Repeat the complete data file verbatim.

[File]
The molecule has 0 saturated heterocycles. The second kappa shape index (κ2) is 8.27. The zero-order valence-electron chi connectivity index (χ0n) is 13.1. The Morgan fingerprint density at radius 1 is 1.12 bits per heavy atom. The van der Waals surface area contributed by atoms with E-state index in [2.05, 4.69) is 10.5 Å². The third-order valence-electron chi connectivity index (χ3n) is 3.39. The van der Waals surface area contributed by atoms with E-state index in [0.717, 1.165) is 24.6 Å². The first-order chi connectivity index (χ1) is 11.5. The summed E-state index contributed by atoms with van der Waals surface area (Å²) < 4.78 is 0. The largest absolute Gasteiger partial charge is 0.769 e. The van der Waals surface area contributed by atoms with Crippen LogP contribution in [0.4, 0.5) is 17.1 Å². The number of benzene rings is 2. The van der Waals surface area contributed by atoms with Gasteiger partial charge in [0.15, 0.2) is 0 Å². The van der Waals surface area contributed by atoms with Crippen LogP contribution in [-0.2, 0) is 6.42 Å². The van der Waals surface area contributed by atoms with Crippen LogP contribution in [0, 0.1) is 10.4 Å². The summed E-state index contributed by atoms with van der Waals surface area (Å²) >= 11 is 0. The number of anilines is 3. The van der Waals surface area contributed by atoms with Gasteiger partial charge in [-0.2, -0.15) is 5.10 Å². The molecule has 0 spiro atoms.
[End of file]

The molecule has 0 saturated heterocycles. The second kappa shape index (κ2) is 8.27. The zero-order valence-electron chi connectivity index (χ0n) is 13.1. The Morgan fingerprint density at radius 1 is 1.12 bits per heavy atom. The van der Waals surface area contributed by atoms with E-state index in [2.05, 4.69) is 10.5 Å². The third-order valence-electron chi connectivity index (χ3n) is 3.39. The van der Waals surface area contributed by atoms with E-state index in [0.717, 1.165) is 24.6 Å². The first-order chi connectivity index (χ1) is 11.5. The summed E-state index contributed by atoms with van der Waals surface area (Å²) < 4.78 is 0. The largest absolute Gasteiger partial charge is 0.769 e. The van der Waals surface area contributed by atoms with Crippen LogP contribution in [0.4, 0.5) is 17.1 Å². The number of benzene rings is 2. The van der Waals surface area contributed by atoms with Gasteiger partial charge in [0.15, 0.2) is 0 Å². The van der Waals surface area contributed by atoms with Crippen LogP contribution in [-0.2, 0) is 6.42 Å². The van der Waals surface area contributed by atoms with Crippen LogP contribution in [0, 0.1) is 10.4 Å². The summed E-state index contributed by atoms with van der Waals surface area (Å²) >= 11 is 0. The number of anilines is 3. The van der Waals surface area contributed by atoms with Gasteiger partial charge in [-0.2, -0.15) is 5.10 Å². The molecule has 0 spiro atoms.